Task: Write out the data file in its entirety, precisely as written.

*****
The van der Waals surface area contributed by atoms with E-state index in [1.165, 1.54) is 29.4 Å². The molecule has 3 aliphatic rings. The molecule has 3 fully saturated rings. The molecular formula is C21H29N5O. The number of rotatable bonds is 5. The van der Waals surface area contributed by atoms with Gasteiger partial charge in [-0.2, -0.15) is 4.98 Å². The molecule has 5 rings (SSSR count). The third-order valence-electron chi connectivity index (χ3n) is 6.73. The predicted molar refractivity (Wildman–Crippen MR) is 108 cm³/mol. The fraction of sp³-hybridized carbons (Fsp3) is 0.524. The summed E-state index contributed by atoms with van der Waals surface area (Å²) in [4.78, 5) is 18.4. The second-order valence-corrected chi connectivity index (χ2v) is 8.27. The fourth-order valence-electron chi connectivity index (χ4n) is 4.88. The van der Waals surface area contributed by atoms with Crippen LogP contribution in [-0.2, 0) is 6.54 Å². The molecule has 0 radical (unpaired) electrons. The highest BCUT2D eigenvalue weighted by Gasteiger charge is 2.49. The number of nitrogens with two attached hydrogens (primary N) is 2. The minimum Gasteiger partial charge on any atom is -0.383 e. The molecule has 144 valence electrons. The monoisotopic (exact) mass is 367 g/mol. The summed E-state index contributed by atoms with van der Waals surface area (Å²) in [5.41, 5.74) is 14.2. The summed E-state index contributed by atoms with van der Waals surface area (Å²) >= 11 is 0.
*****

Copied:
The van der Waals surface area contributed by atoms with E-state index in [1.165, 1.54) is 29.4 Å². The molecule has 3 aliphatic rings. The molecule has 3 fully saturated rings. The molecular formula is C21H29N5O. The number of rotatable bonds is 5. The van der Waals surface area contributed by atoms with Gasteiger partial charge in [-0.2, -0.15) is 4.98 Å². The molecule has 5 rings (SSSR count). The third-order valence-electron chi connectivity index (χ3n) is 6.73. The predicted molar refractivity (Wildman–Crippen MR) is 108 cm³/mol. The fraction of sp³-hybridized carbons (Fsp3) is 0.524. The summed E-state index contributed by atoms with van der Waals surface area (Å²) in [4.78, 5) is 18.4. The second-order valence-corrected chi connectivity index (χ2v) is 8.27. The fourth-order valence-electron chi connectivity index (χ4n) is 4.88. The van der Waals surface area contributed by atoms with Crippen LogP contribution in [-0.2, 0) is 6.54 Å². The molecule has 0 radical (unpaired) electrons. The highest BCUT2D eigenvalue weighted by Gasteiger charge is 2.49. The number of nitrogens with two attached hydrogens (primary N) is 2. The minimum Gasteiger partial charge on any atom is -0.383 e. The molecule has 144 valence electrons. The monoisotopic (exact) mass is 367 g/mol. The summed E-state index contributed by atoms with van der Waals surface area (Å²) in [5.41, 5.74) is 14.2. The summed E-state index contributed by atoms with van der Waals surface area (Å²) >= 11 is 0.